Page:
Colorado College Bulletin
The Jackson Family
By Lani Carroll Hinkle '83
A handful of families can trace their CC connections back to the beginning. But there’s only one family that can claim they were here before the beginning, and throughout the college’s history. The Jackson family was represented as CC was taking shape in 1874, and the college has benefited from the family’s attention and philanthropy for the more than 125 years since.
William Sharpless Jackson, a founding father of Colorado Springs, respected banker, and Denver and Rio Grande railroad executive, was a charter member of CC’s board of trustees. He served continuously on the board until 1917, with a hiatus from 1880 to 1888. In the early years, he was board treasurer. Jackson donated a large sum to establish Hagerman Hall, the first men’s dormitory on campus. CC conferred upon him an honorary doctor of laws degree in 1910 in recognition of his long-standing service and support. The Jackson House at 1029 N. Nevada St. was named for him in 1938.
Helen Hunt Jackson, first wife of William S. Jackson, is best known for her progressive writings that exposed the unfair treatment of Native Americans by the U.S. government. Her romance novel, Ramona, published in 1884, was a not-so-subtle critique of the plight of the Indian. In 1885, upon realizing that her death was imminent and that her husband desired children, Helen recommended her niece as a suitable wife (she left her estate to that niece). Helen Hunt Falls in Cheyenne Canyon bears her name. She loved that place so much that she had the entrance of her downtown home re-oriented to face it,
Helen Fiske Banfield, niece of Helen Hunt Jackson and an 1879 Vassar graduate, married William Sharpless Jackson in 1888 and had seven children before her death in 1899. True to the Jackson interest in CC, all but one of those children (a daughter who died in infancy) began their educational careers at the college or attended its preparatory Cutler Academy.
Justice William S. Jackson attended elementary school on the CC campus and graduated first in his class from Cutler Academy in 1906. After graduating from Harvard in 1911 and then Denver University Law School, he practiced law in Colorado Springs until he was elected to the Colorado Supreme Court. He served the court from 1942 to 1953, the final two years as chief justice. His second wife, Margaret, was the daughter of Jackson’s CC English professor, Homer Woodbridge. Jackson served on the CC Board of Trustees from 1925 to 1975, including 11 years as chairman. In 1975, he was awarded an honorary LL.D. degree for his 50 years of service.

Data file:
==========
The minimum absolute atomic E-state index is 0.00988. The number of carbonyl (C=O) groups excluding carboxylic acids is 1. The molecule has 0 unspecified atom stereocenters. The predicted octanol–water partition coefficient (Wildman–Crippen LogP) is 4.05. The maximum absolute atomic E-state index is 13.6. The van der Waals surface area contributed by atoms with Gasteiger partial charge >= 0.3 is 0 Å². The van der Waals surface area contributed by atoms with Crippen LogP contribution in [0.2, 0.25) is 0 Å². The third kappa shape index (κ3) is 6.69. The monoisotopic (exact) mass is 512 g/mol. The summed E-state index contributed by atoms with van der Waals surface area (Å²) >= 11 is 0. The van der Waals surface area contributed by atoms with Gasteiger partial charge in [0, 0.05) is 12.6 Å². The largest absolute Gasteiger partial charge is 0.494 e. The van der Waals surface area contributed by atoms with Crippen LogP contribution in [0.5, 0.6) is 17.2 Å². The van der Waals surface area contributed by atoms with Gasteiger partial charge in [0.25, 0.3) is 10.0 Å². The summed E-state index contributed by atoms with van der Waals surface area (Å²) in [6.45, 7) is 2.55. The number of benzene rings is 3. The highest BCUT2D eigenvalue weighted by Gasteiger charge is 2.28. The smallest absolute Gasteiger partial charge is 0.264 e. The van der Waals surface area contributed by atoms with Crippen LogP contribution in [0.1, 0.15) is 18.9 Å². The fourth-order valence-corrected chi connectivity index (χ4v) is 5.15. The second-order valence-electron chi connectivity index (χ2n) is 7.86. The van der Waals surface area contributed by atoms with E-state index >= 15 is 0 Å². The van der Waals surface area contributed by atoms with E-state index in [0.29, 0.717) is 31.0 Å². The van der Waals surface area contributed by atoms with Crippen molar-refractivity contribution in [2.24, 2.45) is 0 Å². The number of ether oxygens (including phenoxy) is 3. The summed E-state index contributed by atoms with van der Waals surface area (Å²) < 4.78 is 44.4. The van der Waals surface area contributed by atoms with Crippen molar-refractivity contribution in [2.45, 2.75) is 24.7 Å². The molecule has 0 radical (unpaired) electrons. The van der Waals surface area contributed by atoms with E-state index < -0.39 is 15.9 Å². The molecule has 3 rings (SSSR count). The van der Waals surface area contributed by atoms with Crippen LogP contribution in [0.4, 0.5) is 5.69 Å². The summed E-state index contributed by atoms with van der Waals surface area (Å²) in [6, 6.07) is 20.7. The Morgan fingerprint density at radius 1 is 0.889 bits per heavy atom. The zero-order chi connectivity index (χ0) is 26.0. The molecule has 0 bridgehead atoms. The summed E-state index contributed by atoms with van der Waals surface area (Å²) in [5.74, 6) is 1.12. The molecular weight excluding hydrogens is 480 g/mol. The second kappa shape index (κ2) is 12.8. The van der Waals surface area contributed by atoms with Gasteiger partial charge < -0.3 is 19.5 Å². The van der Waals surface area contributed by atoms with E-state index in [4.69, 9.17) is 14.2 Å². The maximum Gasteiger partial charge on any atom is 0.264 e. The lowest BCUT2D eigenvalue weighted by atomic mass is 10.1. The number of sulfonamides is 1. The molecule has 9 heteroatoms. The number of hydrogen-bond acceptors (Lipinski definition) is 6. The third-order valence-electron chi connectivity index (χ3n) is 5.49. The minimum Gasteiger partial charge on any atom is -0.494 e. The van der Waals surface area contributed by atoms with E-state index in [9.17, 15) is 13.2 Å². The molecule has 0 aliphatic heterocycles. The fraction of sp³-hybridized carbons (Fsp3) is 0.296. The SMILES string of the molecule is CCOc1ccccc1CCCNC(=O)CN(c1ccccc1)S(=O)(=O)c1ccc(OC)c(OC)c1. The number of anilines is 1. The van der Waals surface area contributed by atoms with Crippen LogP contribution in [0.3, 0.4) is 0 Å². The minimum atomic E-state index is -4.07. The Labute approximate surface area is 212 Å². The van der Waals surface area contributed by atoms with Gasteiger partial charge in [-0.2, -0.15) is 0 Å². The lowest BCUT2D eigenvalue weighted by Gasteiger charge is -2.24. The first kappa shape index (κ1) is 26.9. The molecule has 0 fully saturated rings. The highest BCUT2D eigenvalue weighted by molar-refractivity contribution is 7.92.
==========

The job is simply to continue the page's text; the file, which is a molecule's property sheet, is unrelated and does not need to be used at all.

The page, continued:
Helen Jackson graduated from Vassar in 1912 and earned her M.A. from CC in 1915. She taught at a private school near Boston until 1942, then returned to Colorado Springs to manage the historic Jackson family home. In 1961, half interest in the home was given to CC and the other half was sold to the city. The home was then razed to make way for a police station. Three complete rooms, though, were preserved and are reconstructed in the Pioneer’s Museum in Colorado Springs. Miss Jackson was a beloved docent and lecturer at the Pioneer’s Museum and a supporter of environmental causes in Colorado Springs, where her habit of biking around town (even into her late 80s) earned her the nickname, “The Bicycle Lady.” A large bequest from her estate in 1988 became the Helen Jackson and William S. Jackson Family Endowment, which supports the Jackson Fellows Program for the Hulbert Center for Southwest Studies, funding the research and creative work of CC faculty.